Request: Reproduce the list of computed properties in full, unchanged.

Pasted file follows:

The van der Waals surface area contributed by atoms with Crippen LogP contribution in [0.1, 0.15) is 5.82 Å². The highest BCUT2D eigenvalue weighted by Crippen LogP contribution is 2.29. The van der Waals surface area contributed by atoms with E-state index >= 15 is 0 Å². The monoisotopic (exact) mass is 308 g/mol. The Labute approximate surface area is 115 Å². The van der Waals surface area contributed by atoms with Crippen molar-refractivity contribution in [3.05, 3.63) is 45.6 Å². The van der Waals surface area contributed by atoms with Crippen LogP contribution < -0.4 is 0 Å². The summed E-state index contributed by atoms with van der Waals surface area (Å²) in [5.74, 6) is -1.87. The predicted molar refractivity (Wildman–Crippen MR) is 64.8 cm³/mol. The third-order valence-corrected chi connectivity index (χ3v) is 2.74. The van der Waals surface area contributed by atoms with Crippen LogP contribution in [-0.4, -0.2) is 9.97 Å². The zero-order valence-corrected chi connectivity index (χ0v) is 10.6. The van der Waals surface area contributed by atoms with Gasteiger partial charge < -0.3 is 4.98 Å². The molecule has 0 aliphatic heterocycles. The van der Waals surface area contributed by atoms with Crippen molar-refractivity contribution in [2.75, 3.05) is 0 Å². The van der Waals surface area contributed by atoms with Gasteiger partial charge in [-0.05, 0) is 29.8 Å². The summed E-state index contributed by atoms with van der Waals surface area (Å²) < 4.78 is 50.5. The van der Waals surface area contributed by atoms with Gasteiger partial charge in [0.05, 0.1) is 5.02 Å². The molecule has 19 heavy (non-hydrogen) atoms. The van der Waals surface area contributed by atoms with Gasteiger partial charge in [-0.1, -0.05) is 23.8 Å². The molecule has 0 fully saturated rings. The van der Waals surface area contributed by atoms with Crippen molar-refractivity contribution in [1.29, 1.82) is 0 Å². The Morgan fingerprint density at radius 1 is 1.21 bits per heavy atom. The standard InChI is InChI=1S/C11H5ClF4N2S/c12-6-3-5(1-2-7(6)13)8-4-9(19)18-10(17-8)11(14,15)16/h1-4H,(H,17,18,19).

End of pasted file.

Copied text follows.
The van der Waals surface area contributed by atoms with Crippen LogP contribution in [0.1, 0.15) is 5.82 Å². The highest BCUT2D eigenvalue weighted by Crippen LogP contribution is 2.29. The van der Waals surface area contributed by atoms with E-state index >= 15 is 0 Å². The monoisotopic (exact) mass is 308 g/mol. The Labute approximate surface area is 115 Å². The van der Waals surface area contributed by atoms with Crippen molar-refractivity contribution in [3.05, 3.63) is 45.6 Å². The van der Waals surface area contributed by atoms with Crippen LogP contribution < -0.4 is 0 Å². The summed E-state index contributed by atoms with van der Waals surface area (Å²) in [5.74, 6) is -1.87. The predicted molar refractivity (Wildman–Crippen MR) is 64.8 cm³/mol. The third-order valence-corrected chi connectivity index (χ3v) is 2.74. The van der Waals surface area contributed by atoms with Crippen LogP contribution in [-0.4, -0.2) is 9.97 Å². The zero-order valence-corrected chi connectivity index (χ0v) is 10.6. The van der Waals surface area contributed by atoms with Gasteiger partial charge < -0.3 is 4.98 Å². The molecule has 0 aliphatic heterocycles. The van der Waals surface area contributed by atoms with Crippen molar-refractivity contribution in [2.75, 3.05) is 0 Å². The van der Waals surface area contributed by atoms with Gasteiger partial charge in [-0.05, 0) is 29.8 Å². The summed E-state index contributed by atoms with van der Waals surface area (Å²) < 4.78 is 50.5. The van der Waals surface area contributed by atoms with Gasteiger partial charge in [0.05, 0.1) is 5.02 Å². The molecule has 19 heavy (non-hydrogen) atoms. The van der Waals surface area contributed by atoms with Gasteiger partial charge in [-0.1, -0.05) is 23.8 Å². The molecule has 0 fully saturated rings. The van der Waals surface area contributed by atoms with Crippen molar-refractivity contribution in [1.29, 1.82) is 0 Å². The Morgan fingerprint density at radius 1 is 1.21 bits per heavy atom. The standard InChI is InChI=1S/C11H5ClF4N2S/c12-6-3-5(1-2-7(6)13)8-4-9(19)18-10(17-8)11(14,15)16/h1-4H,(H,17,18,19).